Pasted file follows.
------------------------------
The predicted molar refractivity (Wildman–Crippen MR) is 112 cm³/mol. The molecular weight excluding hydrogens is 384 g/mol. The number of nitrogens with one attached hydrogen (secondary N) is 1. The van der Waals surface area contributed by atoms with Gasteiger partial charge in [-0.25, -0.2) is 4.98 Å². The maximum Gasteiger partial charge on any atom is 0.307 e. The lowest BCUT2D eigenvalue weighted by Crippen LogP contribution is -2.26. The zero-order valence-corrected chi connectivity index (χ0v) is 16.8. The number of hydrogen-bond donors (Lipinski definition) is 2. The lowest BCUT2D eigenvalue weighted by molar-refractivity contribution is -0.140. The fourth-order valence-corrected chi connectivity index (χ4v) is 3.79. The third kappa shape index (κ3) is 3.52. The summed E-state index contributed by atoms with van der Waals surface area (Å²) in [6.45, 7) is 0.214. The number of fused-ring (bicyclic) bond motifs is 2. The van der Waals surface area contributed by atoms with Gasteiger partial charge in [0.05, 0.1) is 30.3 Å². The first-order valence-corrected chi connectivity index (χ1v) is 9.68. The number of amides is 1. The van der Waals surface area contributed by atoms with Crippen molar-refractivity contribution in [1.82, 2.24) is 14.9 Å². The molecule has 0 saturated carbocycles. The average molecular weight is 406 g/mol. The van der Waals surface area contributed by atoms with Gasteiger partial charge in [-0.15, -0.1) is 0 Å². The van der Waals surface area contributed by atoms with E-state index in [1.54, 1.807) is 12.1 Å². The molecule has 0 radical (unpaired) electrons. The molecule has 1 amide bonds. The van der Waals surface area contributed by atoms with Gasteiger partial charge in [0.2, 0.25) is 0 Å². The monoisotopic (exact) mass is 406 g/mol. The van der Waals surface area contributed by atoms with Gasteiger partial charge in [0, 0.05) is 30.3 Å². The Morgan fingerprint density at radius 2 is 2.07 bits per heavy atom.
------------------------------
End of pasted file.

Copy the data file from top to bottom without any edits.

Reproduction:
The predicted molar refractivity (Wildman–Crippen MR) is 112 cm³/mol. The molecular weight excluding hydrogens is 384 g/mol. The number of nitrogens with one attached hydrogen (secondary N) is 1. The van der Waals surface area contributed by atoms with Gasteiger partial charge in [-0.25, -0.2) is 4.98 Å². The maximum Gasteiger partial charge on any atom is 0.307 e. The lowest BCUT2D eigenvalue weighted by Crippen LogP contribution is -2.26. The zero-order valence-corrected chi connectivity index (χ0v) is 16.8. The number of hydrogen-bond donors (Lipinski definition) is 2. The lowest BCUT2D eigenvalue weighted by molar-refractivity contribution is -0.140. The fourth-order valence-corrected chi connectivity index (χ4v) is 3.79. The third kappa shape index (κ3) is 3.52. The summed E-state index contributed by atoms with van der Waals surface area (Å²) in [6.45, 7) is 0.214. The number of fused-ring (bicyclic) bond motifs is 2. The van der Waals surface area contributed by atoms with Gasteiger partial charge in [0.05, 0.1) is 30.3 Å². The first-order valence-corrected chi connectivity index (χ1v) is 9.68. The number of amides is 1. The van der Waals surface area contributed by atoms with Crippen molar-refractivity contribution in [1.82, 2.24) is 14.9 Å². The molecule has 0 saturated carbocycles. The average molecular weight is 406 g/mol. The van der Waals surface area contributed by atoms with Gasteiger partial charge in [-0.15, -0.1) is 0 Å². The van der Waals surface area contributed by atoms with E-state index in [1.54, 1.807) is 12.1 Å². The molecule has 0 radical (unpaired) electrons. The molecule has 1 amide bonds. The van der Waals surface area contributed by atoms with Gasteiger partial charge in [0.2, 0.25) is 0 Å². The monoisotopic (exact) mass is 406 g/mol. The van der Waals surface area contributed by atoms with Gasteiger partial charge in [0, 0.05) is 30.3 Å². The Morgan fingerprint density at radius 2 is 2.07 bits per heavy atom.